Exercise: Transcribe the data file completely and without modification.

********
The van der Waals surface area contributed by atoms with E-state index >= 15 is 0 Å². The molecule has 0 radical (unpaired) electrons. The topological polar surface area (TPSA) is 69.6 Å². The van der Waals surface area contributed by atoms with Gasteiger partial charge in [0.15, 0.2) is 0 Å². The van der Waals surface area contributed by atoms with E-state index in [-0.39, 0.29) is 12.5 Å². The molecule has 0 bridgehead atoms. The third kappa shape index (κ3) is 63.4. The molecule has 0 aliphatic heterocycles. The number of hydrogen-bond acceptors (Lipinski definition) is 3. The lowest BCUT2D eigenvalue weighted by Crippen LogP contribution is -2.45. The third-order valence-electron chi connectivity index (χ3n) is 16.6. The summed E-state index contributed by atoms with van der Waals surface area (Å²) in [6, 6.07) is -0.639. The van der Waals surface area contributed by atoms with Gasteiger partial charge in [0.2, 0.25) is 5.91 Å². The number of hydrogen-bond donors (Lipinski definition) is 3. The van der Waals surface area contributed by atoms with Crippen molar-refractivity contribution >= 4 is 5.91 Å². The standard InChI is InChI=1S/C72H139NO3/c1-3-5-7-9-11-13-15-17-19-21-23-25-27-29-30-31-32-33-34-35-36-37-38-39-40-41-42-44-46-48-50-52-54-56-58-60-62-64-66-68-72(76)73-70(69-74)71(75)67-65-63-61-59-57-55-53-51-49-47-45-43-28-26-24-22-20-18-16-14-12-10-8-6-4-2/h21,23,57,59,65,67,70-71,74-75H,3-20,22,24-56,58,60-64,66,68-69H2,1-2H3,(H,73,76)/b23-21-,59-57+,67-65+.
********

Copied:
The van der Waals surface area contributed by atoms with E-state index >= 15 is 0 Å². The molecule has 0 radical (unpaired) electrons. The topological polar surface area (TPSA) is 69.6 Å². The van der Waals surface area contributed by atoms with Gasteiger partial charge in [0.15, 0.2) is 0 Å². The van der Waals surface area contributed by atoms with E-state index in [-0.39, 0.29) is 12.5 Å². The molecule has 0 bridgehead atoms. The third kappa shape index (κ3) is 63.4. The molecule has 0 aliphatic heterocycles. The number of hydrogen-bond acceptors (Lipinski definition) is 3. The lowest BCUT2D eigenvalue weighted by Crippen LogP contribution is -2.45. The third-order valence-electron chi connectivity index (χ3n) is 16.6. The summed E-state index contributed by atoms with van der Waals surface area (Å²) in [6, 6.07) is -0.639. The van der Waals surface area contributed by atoms with Gasteiger partial charge in [0.2, 0.25) is 5.91 Å². The number of hydrogen-bond donors (Lipinski definition) is 3. The van der Waals surface area contributed by atoms with Crippen molar-refractivity contribution >= 4 is 5.91 Å². The standard InChI is InChI=1S/C72H139NO3/c1-3-5-7-9-11-13-15-17-19-21-23-25-27-29-30-31-32-33-34-35-36-37-38-39-40-41-42-44-46-48-50-52-54-56-58-60-62-64-66-68-72(76)73-70(69-74)71(75)67-65-63-61-59-57-55-53-51-49-47-45-43-28-26-24-22-20-18-16-14-12-10-8-6-4-2/h21,23,57,59,65,67,70-71,74-75H,3-20,22,24-56,58,60-64,66,68-69H2,1-2H3,(H,73,76)/b23-21-,59-57+,67-65+.